Something I wrote a few years back. This life all around me faithful to provide carefully positioned sentinels that stand at the gate against any misery that would seek to make a permanent address inside me–a reminder of where my true north lies, a pointer home saying “This way to your heart”.
Driving down the street the other day,
I detected that fall had had her way—
and under freshly shorn trees were luminous
yellow-gold pools where sunshine had accumulated
—a riotous cornucopia of puddled sunshine in
brief reprieve between darkening days,
like some kind of joy
suddenly rising up to greet me in the dying leaves.
It left me happy for days.
My life has it dying seasons, as well.
Yet the art of dying often leaves me wanting,
absent without poise or polish.
futile attempts made at scooping up decay
of that which needs to die, staring, bare
limbed, at loss, shivering in the wind.
If there is joy-filled reprieve, I often fail to notice it.
This letting go business—I’m not as graceful
as the golden dying leaves.
But what I’m counting on is that spring
always comes and old attitudes, beliefs and judgments
WHAT I REMEMBER IS JAYNE. Jayne Mansfield, that is—the bursting at the seams, large bosomed, blonde bombshell and sexpot of the 60’s. The Hollywood star with the heart shaped pool in her backyard lived a large life in my mind. I wanted to be her. I was nine or ten playing house in my bedroom—as Jayne Mansfield, of course, stepping into the cool darkness of my closet to make out with an imaginary, muscle ripped Mickey Hargitay, while my girlfriends, all the while sighing and moaning, languished on my bed waiting for me to come to my senses and come out of the closet.
Then one day she was beheaded. I was devastated. Riding in the front seat of her car, slamming into and under the backside of a semi-truck, and…off went her head—I imagine right into the back seat! Just like that.
I imagine that she believed she still had a lot more making out with Mickey left to do, but as you know in all things, they end. Time runs out, and all you’ve ever done is all you’re ever going to do. And besides all that, I had already grown tired of making out with Mickey and was feeling the intensity of my puberty bearing down on me in the crush of feelings I had towards the boy down the street.
So much innocence left behind as the crush of life began to have its way with me. I almost succumbed to it more times than I care to say. Lucky for me, I made it this far into my sixties. Surprised to be here now, I was sure I would die before I was fifty. My entire adult life was white hot with extreme busyness and caretaking, and then total collapse—all of which I believed to be a badge of honor I wore proudly.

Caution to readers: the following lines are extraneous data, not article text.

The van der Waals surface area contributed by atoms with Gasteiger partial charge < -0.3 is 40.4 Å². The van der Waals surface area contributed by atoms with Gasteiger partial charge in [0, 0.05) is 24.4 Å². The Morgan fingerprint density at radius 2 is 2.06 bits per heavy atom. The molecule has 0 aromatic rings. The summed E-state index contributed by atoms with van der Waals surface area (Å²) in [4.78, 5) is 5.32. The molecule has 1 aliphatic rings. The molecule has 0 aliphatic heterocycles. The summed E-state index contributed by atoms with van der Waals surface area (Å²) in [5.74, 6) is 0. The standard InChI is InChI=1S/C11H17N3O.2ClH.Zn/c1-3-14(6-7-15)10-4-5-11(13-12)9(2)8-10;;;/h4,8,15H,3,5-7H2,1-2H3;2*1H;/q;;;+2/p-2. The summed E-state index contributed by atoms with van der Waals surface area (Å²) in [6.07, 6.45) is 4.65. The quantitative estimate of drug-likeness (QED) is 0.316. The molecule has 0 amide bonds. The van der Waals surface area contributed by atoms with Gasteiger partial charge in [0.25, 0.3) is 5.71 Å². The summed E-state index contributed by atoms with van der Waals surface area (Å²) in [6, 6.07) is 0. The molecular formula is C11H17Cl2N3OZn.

While at lunch the other day, my friend, Mystic Meena (whose odometer is getting ready to roll over to seventy), happened to remark on a sixty-seven year old actor that had passed away recently. Meena related how television pundits had observed after his passing that at least he had lived a long, full life—to which my friend exclaimed, “Bullshit!” When I was thirty, sixty-seven was definitely old—and death not so unexpected—that is, of course, unless you are sixty-seven. Unless you are ready for it, the pronouncement of death always comes as a surprise at any age. I don’t feel done yet.
Here I am, and the sun is beginning to dip in the sky. There isn’t a whole life left in front of me as I have a series of “holy shit” realizations that I’ve got to begin now if I want to find and use my real voice. My dreams are still the same. It’s just that I have a little less physical energy to realize them with. Maybe the point of the body sliding past the apex of youth is this: it compels you towards your realness. I don’t know for certain. It’s just a hunch I have.
Now that the leaves are beginning to turn into blazing yellows and crimson reds and oranges, into their most flagrant and final stand for beauty, I am wondering how I didn’t see there could be so much splendor in moving towards that inevitable final breath of falling from the tree. What a metaphor to our lives—the grace-filled allowing, the gentle welcoming of age, the coming home to ourselves, finally. Perhaps, the leaning into our wisdom years, of spreading our brightly colored canopy over the lives of those coming up after us as way-showers is what really matters. Personally, I don’t want to waste it, not a single drop, not a single brilliant colored leaf of it between now and the time whatever pronouncements over my impending demise are made.
I am heading towards my glory years; and it going to take some careful planning and execution as I begin to re imagine myself, playing smarter, not harder. There is still time enough whether it be one year or forty years. I cannot take my body for granted anymore. I cannot ignore and punish it. As long as I am able, there is a strict requirement for honor and listening, then supplying it with the necessary rest, nutrition and nurturance it requires. In this one moment I have been gifted. It almost didn’t happen.